We meet up with Manchester's very own 'Cheese Man' to talk about his Cheese Trolley...

Jonathan Pearcey's business card says 'Cheese Man' - and he certainly lives up to the title.

By Ben Brown | Last updated 12 December 2019

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Anyone who has had the misfortune to know me for longer than 3 weeks will know that I used to work in Selfridges in the Trafford Centre when I was at University.

Although I tend to go on about it a bit too much, the reason that I do is because at the time it allowed me to meet loads of people, many of whom have gone on to do some pretty great things.

There was ‘Peanut’ who is now a sports agent to some of the world’s biggest stars, Alex Hill who went on to own and run Another Heart To Feed before moving to Australia with his family and Stacey Mason who ended up on Shipwrecked – parading around in her bikini on a deserted island every week on T4.

Best of all though must be Jonathan Pearcey, someone who I’d not seen for around 12 years and who was a very welcome surprise when I walked into the Dakota Hotel to meet Manchester’s very own ‘Cheese Man’.

Initially confused and a little taken aback, my scramble was quickly dissipated with a strong hug and a chat about how he went from flogging fashions to supplying the city’s best restaurants with cheese.

His story is a rather simple one; going from Selfridges to Booths as Store Manager, ending up enthusiastically training up the staff on the deli counters with as much cheese-orientated vigour as he could muster.

He must have been doing something right because he then moved to Butlers Farmhouse, famed for their fantastic Blacksticks Blue cheese – something that Jonathan quickly got his hands dirty (not literally) helping to make.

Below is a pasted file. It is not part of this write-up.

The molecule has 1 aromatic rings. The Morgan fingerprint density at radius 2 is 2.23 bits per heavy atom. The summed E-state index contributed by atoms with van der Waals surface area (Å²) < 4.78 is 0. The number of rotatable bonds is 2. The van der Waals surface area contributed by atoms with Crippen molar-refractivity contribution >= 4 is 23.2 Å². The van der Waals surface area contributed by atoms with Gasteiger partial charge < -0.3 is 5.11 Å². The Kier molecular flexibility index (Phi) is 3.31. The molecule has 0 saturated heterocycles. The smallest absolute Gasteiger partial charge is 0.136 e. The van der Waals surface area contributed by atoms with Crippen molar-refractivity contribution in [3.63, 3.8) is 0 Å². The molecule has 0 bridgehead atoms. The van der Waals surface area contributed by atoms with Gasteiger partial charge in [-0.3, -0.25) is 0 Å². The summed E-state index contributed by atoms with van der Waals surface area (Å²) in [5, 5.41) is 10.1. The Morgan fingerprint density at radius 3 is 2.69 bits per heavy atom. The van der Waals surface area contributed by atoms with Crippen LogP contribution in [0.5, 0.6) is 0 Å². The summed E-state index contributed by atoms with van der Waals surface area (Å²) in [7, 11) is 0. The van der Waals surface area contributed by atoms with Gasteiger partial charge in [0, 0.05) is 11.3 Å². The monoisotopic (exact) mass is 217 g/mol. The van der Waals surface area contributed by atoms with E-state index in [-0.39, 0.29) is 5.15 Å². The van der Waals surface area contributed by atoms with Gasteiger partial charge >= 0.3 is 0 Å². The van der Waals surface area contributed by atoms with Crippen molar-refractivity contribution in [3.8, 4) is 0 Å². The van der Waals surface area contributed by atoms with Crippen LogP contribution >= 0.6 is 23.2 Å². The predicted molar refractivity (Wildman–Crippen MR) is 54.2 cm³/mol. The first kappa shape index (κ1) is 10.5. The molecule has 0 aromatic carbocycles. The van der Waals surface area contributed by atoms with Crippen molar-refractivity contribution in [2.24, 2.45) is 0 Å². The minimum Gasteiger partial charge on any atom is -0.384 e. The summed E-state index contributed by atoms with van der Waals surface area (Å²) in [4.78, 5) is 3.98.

One could say that his love of cheese was cemented right there with Butlers, and it’s something that’s never truly left him.

After a brief 2 year stint on this own street food venture; JP’s Food Truck specialising in Italian food but with local, northern ingredients, serving up dishes like ‘Blacksticks Blue Tagliatelle‘ and ‘Kidderston Ash Goats Cheese Brushetta‘, he started at The Cheese Larder – a company that offers up high-end, artisanal cheeses to hotels and restaurants around the North West.

They’ve got over 200 cheeses on their packed roster, some of which Jonathan has had a hand in making, and surprisingly – all of which are firmly planted in his encyclopaedic knowledge of all things cheese.

I’m sure he wouldn’t be so modest as to declare himself the city’s most knowledgeable man when it comes to cheese – so I’ll give him that title myself.

As we sat down and explored the 9 different cheeses on Dakota’s impressive ‘Cheese Trolley‘, I find it hard to imagine anyone else knowing so much or being so enthusiastic about the stuff.

When asked about the Cheese Trolley, he’s keen to highlight how all of the cheeses on it are sourced from within 1.5 hours from the city, unless there’s one that is in ‘season’ and therefore is a MUST for any cheese board.

Yep, that’s right – cheese can have seasons and this is further confirmed with the addition of the brilliant ‘Stinking Bishop‘ to the trolley, alongside a rather impressive Crofton Cheese that’s a 2:1 ratio of cow and goat’s milk.

Stinking Bishop, for anyone who has yet to try it, actually does stink – but it’s also a beautiful cheese made from the milk of a very rare breed of Gloucester cow. As mentioned, the reason it’s on the trolley is because at this time of year it’s especially excellent – benefitting from the higher fat content of the cows grazing in the summertime – providing a creamier, richer and ultimately tastier cheese for all.